A controversy has erupted over the state government's proposed move to rename Ujjayanta Palace, erstwhile royal abode of the Manikya kings, to Tripura State Museum.
Indigenous Nationalist Party of Twipra, a tribal based party, has written to Vice President Hamid Ansari (who will inaugurate the new museum) protesting against the move, while the current head of Tripura royal family said he would launch a signature campaign against the proposed renaming.
INPT objected to the move saying deletion of the word 'Ujjayanta' is aimed at hurting sentiments of tribal populace of the state.
INPT president Bijoy Kumar Hrangkhawl said in his letter to the Vice President that renaming Ujjayanta Palace is likely to have serious effects on the indigenous populace.
"The state government is planning to distort history of the state by the effort. It will have far-reaching consequences," Hrankhawl said.
Pradyot Bikram Kishore Debbarma, current head of Tripura royal family, expressed discontent at the move of the state government as well.
"Ujjayanta palace is a historical and a heritage site. Renaming the building in such a way is illegal as per the Heritage Buildings Act," he claimed.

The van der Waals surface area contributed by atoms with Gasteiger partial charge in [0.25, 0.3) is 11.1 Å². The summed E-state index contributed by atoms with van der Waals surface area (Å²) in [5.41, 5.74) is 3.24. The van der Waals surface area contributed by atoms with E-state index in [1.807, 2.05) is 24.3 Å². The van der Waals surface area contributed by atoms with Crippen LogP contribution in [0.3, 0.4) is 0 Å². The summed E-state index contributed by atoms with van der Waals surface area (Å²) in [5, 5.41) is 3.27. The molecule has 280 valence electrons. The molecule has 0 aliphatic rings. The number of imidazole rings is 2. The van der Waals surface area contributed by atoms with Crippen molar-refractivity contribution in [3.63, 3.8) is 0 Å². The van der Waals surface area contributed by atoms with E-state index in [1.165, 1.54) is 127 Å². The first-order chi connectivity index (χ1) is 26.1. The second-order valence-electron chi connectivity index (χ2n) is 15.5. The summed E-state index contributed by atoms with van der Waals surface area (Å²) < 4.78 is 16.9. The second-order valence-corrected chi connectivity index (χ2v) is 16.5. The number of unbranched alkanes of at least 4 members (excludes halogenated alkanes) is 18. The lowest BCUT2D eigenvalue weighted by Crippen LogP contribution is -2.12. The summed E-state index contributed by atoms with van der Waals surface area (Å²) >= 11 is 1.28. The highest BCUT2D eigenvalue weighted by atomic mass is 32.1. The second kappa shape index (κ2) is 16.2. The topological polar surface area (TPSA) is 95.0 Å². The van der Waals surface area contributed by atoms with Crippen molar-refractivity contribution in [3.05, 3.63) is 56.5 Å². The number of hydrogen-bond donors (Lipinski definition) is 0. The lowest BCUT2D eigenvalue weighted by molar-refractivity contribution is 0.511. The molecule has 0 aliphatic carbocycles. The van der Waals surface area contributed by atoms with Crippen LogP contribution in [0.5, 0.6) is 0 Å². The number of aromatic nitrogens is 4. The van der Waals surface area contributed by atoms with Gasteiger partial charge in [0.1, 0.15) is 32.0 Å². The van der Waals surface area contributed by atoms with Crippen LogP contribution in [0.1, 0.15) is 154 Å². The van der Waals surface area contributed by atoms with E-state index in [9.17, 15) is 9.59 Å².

"I look upon it as a communal move of the state government. This is a deliberate attempt at humiliating us. I am going to launch a mass signature campaign against the decision soon," the royal scion added.
"If the left government in West Bengal could do with Victoria Memorial for ages, I don't see a problem if Tripura does the same for Ujjayanta Palace," Pradyot stated.
Asked about the state government's stand on the issue, Higher Education Secretary Kishore Ambuly said, "It was a government decision to shift the state museum from its former location at Post Office Chowmuhani to the palace. It will be named as Tripura State Museum," he said.
Hrangkhawl proposed that it should be named as 'Tripura Ujjayanta Museum'.
Ujjayanta Palace served as the Tripura state legislative assembly till 2011. It was built by Maharaja Radha Kishore Manikya during 1899-1901.
The royal family is reported to have spent Rs 10 lakh despite financial constraints at the time. Martin & Burn Company was assigned to build the palace which was completed in 1901.